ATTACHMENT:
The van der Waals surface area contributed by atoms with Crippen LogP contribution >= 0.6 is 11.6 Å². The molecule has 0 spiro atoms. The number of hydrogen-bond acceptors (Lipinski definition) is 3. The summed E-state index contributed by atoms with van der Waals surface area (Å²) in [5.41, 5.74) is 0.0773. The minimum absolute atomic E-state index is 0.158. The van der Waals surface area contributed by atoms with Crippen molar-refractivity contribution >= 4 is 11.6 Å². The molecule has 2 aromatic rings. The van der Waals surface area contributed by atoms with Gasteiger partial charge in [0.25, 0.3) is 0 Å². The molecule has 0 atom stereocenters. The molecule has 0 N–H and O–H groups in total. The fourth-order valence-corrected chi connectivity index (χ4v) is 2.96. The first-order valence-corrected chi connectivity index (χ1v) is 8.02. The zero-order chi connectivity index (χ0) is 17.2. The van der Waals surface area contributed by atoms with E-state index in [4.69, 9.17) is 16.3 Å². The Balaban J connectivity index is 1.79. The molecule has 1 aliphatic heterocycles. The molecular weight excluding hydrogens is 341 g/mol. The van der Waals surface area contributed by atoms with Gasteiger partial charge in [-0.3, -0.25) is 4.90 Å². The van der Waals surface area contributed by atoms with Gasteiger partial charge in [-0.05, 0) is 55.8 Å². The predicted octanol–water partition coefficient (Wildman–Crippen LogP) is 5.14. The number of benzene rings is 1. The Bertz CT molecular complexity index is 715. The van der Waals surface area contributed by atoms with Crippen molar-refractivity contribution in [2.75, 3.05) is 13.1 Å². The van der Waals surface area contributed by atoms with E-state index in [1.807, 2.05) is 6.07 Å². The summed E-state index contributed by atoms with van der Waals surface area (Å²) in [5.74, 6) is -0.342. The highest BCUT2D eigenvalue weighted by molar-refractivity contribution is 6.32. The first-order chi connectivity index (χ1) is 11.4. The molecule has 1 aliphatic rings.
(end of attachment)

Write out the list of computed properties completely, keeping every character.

The van der Waals surface area contributed by atoms with Crippen LogP contribution >= 0.6 is 11.6 Å². The molecule has 0 spiro atoms. The number of hydrogen-bond acceptors (Lipinski definition) is 3. The summed E-state index contributed by atoms with van der Waals surface area (Å²) in [5.41, 5.74) is 0.0773. The minimum absolute atomic E-state index is 0.158. The van der Waals surface area contributed by atoms with Crippen molar-refractivity contribution >= 4 is 11.6 Å². The molecule has 2 aromatic rings. The van der Waals surface area contributed by atoms with Gasteiger partial charge in [0.25, 0.3) is 0 Å². The molecule has 0 atom stereocenters. The molecule has 0 N–H and O–H groups in total. The fourth-order valence-corrected chi connectivity index (χ4v) is 2.96. The first-order valence-corrected chi connectivity index (χ1v) is 8.02. The zero-order chi connectivity index (χ0) is 17.2. The van der Waals surface area contributed by atoms with E-state index in [4.69, 9.17) is 16.3 Å². The Balaban J connectivity index is 1.79. The molecule has 1 aliphatic heterocycles. The molecular weight excluding hydrogens is 341 g/mol. The van der Waals surface area contributed by atoms with Gasteiger partial charge in [-0.3, -0.25) is 4.90 Å². The van der Waals surface area contributed by atoms with Gasteiger partial charge in [-0.05, 0) is 55.8 Å². The predicted octanol–water partition coefficient (Wildman–Crippen LogP) is 5.14. The number of benzene rings is 1. The Bertz CT molecular complexity index is 715. The van der Waals surface area contributed by atoms with Crippen molar-refractivity contribution in [2.75, 3.05) is 13.1 Å². The van der Waals surface area contributed by atoms with E-state index in [1.807, 2.05) is 6.07 Å². The summed E-state index contributed by atoms with van der Waals surface area (Å²) in [5.74, 6) is -0.342. The highest BCUT2D eigenvalue weighted by molar-refractivity contribution is 6.32. The first-order chi connectivity index (χ1) is 11.4. The molecule has 1 aliphatic rings.